For people living in cities and towns, rubbish removal is one of the many conveniences of life that we take for granted. We pop waste in our various bins and then wheel the bins out onto the road for the council trucks to pick up. But what about those who live remotely? Many of our reserve managers live hours away from the nearest town, and therefore hours away from any kind of rubbish removal service.
This World Environment Day the theme is #BeatPlasticPollution so we decided to ask some of our wonderful reserve managers how they tackle waste and keep the beautiful landscapes they have in their backyard free from rubbish.
For Tim Zwiersen at Boolcoomatta Reserve, Adnyamathanha & Wilyakali Country, in South Australia beating plastic pollution is all about collecting waste and then driving to the nearest town, Broken Hill across the border in New South Wales.
"We attempt to recycle as much as we can at Boolcoomatta," says Tim. "Food scraps are either composted in bins or given to the chooks, waste such as cardboard is taken into Broken Hill for recycling, and we ask anyone coming to reserve in their own vehicle to take their waste with them, as recycling is better accommodated in the larger cities”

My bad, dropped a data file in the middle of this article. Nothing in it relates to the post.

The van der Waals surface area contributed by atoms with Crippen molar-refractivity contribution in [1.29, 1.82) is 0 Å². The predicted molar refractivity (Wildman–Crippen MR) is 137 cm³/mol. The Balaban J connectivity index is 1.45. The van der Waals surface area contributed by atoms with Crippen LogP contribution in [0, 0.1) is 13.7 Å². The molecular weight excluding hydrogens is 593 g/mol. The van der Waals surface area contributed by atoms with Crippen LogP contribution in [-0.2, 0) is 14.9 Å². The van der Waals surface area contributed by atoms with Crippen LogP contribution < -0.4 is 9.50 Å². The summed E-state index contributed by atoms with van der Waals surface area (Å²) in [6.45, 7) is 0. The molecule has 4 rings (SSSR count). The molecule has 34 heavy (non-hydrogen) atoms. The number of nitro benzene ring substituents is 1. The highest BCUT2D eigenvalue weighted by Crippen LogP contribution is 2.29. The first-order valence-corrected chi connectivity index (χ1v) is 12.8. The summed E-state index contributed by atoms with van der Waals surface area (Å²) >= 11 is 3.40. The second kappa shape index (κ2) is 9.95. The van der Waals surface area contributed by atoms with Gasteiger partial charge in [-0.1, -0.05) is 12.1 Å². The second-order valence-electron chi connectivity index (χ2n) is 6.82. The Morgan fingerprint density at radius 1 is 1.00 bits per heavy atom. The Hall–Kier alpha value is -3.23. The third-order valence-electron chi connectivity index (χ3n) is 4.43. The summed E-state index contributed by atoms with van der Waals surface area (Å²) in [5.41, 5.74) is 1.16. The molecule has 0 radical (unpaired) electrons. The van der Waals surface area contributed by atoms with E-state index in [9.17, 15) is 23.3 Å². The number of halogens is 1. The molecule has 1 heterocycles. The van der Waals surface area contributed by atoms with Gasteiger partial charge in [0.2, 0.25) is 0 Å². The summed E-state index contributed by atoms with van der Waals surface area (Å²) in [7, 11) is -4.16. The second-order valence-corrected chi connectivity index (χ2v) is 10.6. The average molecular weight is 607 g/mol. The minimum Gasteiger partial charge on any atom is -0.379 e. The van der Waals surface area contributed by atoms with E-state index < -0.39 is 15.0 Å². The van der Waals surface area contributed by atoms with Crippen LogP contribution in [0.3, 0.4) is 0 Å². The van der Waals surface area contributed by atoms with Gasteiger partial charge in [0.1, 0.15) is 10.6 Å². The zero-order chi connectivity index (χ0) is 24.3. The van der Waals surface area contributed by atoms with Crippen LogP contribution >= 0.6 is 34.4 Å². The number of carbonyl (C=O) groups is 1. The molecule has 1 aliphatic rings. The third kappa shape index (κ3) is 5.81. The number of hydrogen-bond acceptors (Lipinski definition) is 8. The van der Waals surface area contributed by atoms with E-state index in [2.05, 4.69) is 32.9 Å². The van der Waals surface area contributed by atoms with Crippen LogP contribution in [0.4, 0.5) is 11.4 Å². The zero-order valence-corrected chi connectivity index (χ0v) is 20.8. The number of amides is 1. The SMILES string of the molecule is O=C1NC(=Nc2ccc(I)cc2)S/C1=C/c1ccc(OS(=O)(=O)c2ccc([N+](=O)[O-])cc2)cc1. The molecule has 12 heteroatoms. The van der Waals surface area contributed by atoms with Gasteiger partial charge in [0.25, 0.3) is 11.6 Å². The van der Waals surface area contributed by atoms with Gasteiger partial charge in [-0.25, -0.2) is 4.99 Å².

Over in Western Australia at Charles Darwin Reserve on Badimaya Country, Reserve Manager Jessica Stingemore has a similar approach to Tim: what can’t be recycled or repurposed, needs to be removed.
“We use refillable cleaning products and green cleaning equipment, plus Who Gives a Crap toilet paper. We also ensure any items from research projects are taken away at the end,” says Jessica.
Karen and Wayne Lawrence at Bon Bon Station Reserve, 650 kilometres north-west of Adelaide, on Antakirinja Matu-Yankunytjatjara Country, have taken recycling and repurposing to the next level.
“Old baths, toilets and sinks are now garden beds. Broken fridges are now wicking beds!” says Karen. “We reuse jars to hold all the preserves and vegetables that come from our garden beds.”
“Although sometimes it takes a little more time as we stand helplessly with our rubbish in hand wondering which bin it goes into, we know we're doing the right thing, for our reserve, for our wildlife and for the planet.”
Waste, particularly plastic, is an unwelcome guest in our beautiful landscapes, and can pose a threat to the wildlife Bush Heritage staff work so hard to protect. This World Environment Day provides us with a reminder that our actions on waste make a difference. By rethinking our relationship with waste, we can preserve our unique environment, and ensure our protected areas remain beautiful for generations to come.